Why pick Matthew? Well, if you walked into that room and had to pick one man, wouldn't you pick Matthew?

pm317 said...

I, a confirmed atheist like this pope. He inspires me to be a better person not because of religion but because that is the way to be.

Ann Althouse said...

American men in shorts are not about thighs. They are about calves.

They have great calves, but ask yourself, oh man in shorts, wondering what Althouse might think: Do you have great calves?

southcentralpa said...

pm317 Consider taking Pascal's Wager ...

EDH said...

Ann Althouse said...
I don't know about pants, but those are some luscious, manly thighs.

Yea, baby, talk about that on Bloggingheads.

LarsPorsena said...

Ann Althouse said...

The thigh to calf ratio in that picture is 5 to 3.

Think about it.

Sigh.

9/20/13, 8:59 AM
_________________________________

Just how did you calculate that ratio.

El Pollo Raylan said...

Althouse's phallic interpretation of the men in Caravagino's painting give new meaning to "penance."

I'm not at all sure what it does to further reconciliation.

Tank said...

Ann Althouse said...
American men in shorts are not about thighs. They are about calves.

They have great calves, but ask yourself, oh man in shorts, wondering what Althouse might think: Do you have great calves?


Actually, Mrs. Tank always says I have great calves and should wear shorts more often.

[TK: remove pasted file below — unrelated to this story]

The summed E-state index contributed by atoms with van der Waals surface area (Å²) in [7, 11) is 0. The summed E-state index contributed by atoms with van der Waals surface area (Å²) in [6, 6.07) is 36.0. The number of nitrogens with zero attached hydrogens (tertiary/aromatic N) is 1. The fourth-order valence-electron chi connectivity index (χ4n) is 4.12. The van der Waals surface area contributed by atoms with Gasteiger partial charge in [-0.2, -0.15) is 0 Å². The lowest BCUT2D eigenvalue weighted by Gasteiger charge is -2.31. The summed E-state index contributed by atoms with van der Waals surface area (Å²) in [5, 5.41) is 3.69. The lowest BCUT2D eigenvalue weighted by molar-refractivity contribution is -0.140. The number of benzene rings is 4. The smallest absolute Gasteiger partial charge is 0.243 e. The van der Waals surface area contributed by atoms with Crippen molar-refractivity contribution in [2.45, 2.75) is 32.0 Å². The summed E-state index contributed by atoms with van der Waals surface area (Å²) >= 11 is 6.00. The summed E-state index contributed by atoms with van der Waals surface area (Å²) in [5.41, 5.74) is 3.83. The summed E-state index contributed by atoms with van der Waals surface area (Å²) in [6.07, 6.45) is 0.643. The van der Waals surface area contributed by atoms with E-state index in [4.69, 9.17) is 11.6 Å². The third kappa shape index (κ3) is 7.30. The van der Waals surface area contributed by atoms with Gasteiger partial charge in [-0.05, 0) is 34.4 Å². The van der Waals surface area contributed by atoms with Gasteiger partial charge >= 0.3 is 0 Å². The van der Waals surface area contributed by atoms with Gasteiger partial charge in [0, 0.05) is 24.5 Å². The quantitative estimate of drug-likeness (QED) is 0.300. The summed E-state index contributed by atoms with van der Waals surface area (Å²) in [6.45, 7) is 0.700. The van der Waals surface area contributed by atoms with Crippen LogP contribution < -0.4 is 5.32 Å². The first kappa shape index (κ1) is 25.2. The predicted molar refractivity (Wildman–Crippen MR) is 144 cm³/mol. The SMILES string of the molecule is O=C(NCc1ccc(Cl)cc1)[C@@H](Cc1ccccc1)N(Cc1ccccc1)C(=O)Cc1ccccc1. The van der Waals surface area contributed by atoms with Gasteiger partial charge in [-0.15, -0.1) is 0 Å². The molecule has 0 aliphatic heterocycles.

David said...

A truly modern Pope, who assumes that the modern revisionists are correct that Matthew is the young man at the end of the table with his head down. For centuries it was assumed that Matthew was the bearded man in the middle, and was pointing at himself.

I have no idea which is right. However there is a tremendous amount of energy flowing from right to left in the painting, which has not yet energized the young man with the bowed head.

David said...

Caravaggio was a rowdy lecherous hothead. The guys at the table are his boys.

Nice poem, Job. Yours?

Dr.D said...

Well, Frank got that one right. But even a stopped clock is correct twice every day.

Inga said...

Relax, they're wearing tights.

Freeman Hunt said...

I love this painting. It has been my Facebook cover image for the last month or so. I have it awkwardly positioned though. One must position it way up or Jesus ends up pointing at the user's avatar. I guess if one had a huge ego, he could leave it that way.

Paco Wové said...

"A truly modern Pope, who assumes that the modern revisionists are correct that Matthew is the young man at the end of the table with his head down."

I'm afraid the Pope's gone all fallible on this one. The Calling is one of a pair of paintings about Matthew, and in the second (The Martyrdom of St. Matthew) Matthew clearly more closely resembles the balding, middle-aged man pointing at himself in the Calling.

The Godfather said...

The Pope is doing what Christians (even Episcopalians like me) often do: We identify with the flawed characters in scripture. Certainly Matthew the tax collector (whichever figure he is) is an example. So is Peter, who denied Christ, and Paul who persecuted his followers. We identify with the flawed, weak, sinful characters and pray that, like them, we may be given the amazing grace to overcome who we know we are.